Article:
According to PBIS.org, a PBIS system is “a framework or approach for assisting school personnel in adopting and organizing evidence-based behavioral interventions into an integrated continuum that enhances academic and social behavior outcomes for all students.”
So what does a PBIS system look like at the school level? Administrators and teachers need to define a set of student behavior expectations, and then share them with the student body. These expectations should be easy for all students to understand and should be promoted by all faculty and staff consistently and frequently.
What also needs to be spelled out to students is what happens when a student does and does not meet the expectations. Students who meet expectations will be praised and recognized for their behavior, while students who do not meet expectations will face a consequence. To help facilitate this, teachers and administrators need the following:
- Training on how to support students with behavioral problems
- A reporting process to properly record all student behavior, both good and bad
- An administrative team dedicated to analyzing data for potential trends, which can be used to create preventative actions for problem behaviors
- A way to reward positive behavior
Training: Misbehavior can stem from many different factors, so it is important for educators to be trained on a variety of issues. Relevant training topics include the cycle of acting out, the warning signs of child abuse, bullying, depression or discriminatory harassment, and more. If a teacher is working with a student with special needs or a behavior disorder, it is helpful for the teacher to consult with the student’s case manager to better understand their specific needs and triggers.
Reporting: It is crucial that teachers and administrators report ALL student behavior, including behavior that results in immediate action from administration, behavior that is just disruptive and positive behavior. By reporting all behavior, a school is able to create a comprehensive record for each student. This data can help administrators decide on appropriate interventions to support the student. Using an online reporting tool makes it easy for teachers to report all behavior, whether positive or negative. Additionally, records being stored online are easy to access and reference.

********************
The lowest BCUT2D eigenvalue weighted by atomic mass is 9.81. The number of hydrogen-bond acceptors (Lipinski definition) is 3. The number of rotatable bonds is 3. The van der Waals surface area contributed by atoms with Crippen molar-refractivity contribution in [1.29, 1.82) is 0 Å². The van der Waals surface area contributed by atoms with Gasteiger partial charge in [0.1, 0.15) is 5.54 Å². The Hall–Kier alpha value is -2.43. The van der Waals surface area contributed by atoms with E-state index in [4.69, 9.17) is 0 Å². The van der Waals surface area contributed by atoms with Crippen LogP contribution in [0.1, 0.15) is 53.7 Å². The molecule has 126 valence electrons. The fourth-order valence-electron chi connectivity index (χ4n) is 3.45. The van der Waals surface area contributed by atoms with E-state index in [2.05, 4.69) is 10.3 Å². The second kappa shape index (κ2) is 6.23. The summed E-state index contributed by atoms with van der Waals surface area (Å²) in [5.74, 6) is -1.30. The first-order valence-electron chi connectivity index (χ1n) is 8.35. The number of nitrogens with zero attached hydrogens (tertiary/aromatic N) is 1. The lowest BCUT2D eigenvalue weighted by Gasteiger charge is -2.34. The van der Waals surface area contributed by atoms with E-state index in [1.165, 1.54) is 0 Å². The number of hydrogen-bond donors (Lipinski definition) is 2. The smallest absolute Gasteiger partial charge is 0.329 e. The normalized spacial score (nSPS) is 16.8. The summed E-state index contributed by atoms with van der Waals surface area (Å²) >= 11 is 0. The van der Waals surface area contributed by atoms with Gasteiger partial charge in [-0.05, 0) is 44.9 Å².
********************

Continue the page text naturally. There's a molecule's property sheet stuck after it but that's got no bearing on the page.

Data: An online repository of student behavior reports allows administrators to identify trends in student behavior. Is there an uptick of referrals coming from a specific teacher? Is there an increased amount of misconduct happening in a certain part of the building or at a specific time? Has a student been acting out of character? These are all things administrators are able to identify, and respond to, if all behavior is reported. They can use this trend data to determine prevention strategies. Maybe a teacher who is submitting many referrals simply needs some professional development on classroom management techniques. Maybe a faculty member needs to monitor a specific hallway in between periods to deter misconduct, or maybe a student who is acting out is facing trauma at home and needs support services. These are all simple strategies that can make a difference in the overall climate of the school.
Positive Reinforcement: Rewarding positive behavior shows that administration is invested in supporting students and the recognition makes it more likely that positive behavior will be repeated. Recognizing positive behavior is as easy as allowing extra playtime, posting students’ names on a bulletin board, hosting assemblies or breakfast celebrations or giving certificates, gift cards or school supplies to well-deserving students.
Unlike a zero-tolerance approach to discipline, a PBIS system turns misbehavior into a learning opportunity. Students are allowed to learn from their mistakes or get the help they need before entering “the real world,” which is what education is all about.
- NEA - Alternatives To Zero Tolerance Policies
- Atlanta Journal-Constitution - Georgia Supreme Court: no tolerance for zero tolerance fighting policies
- The Advocate - Tossing students out schools? Louisiana state panel discussing new rules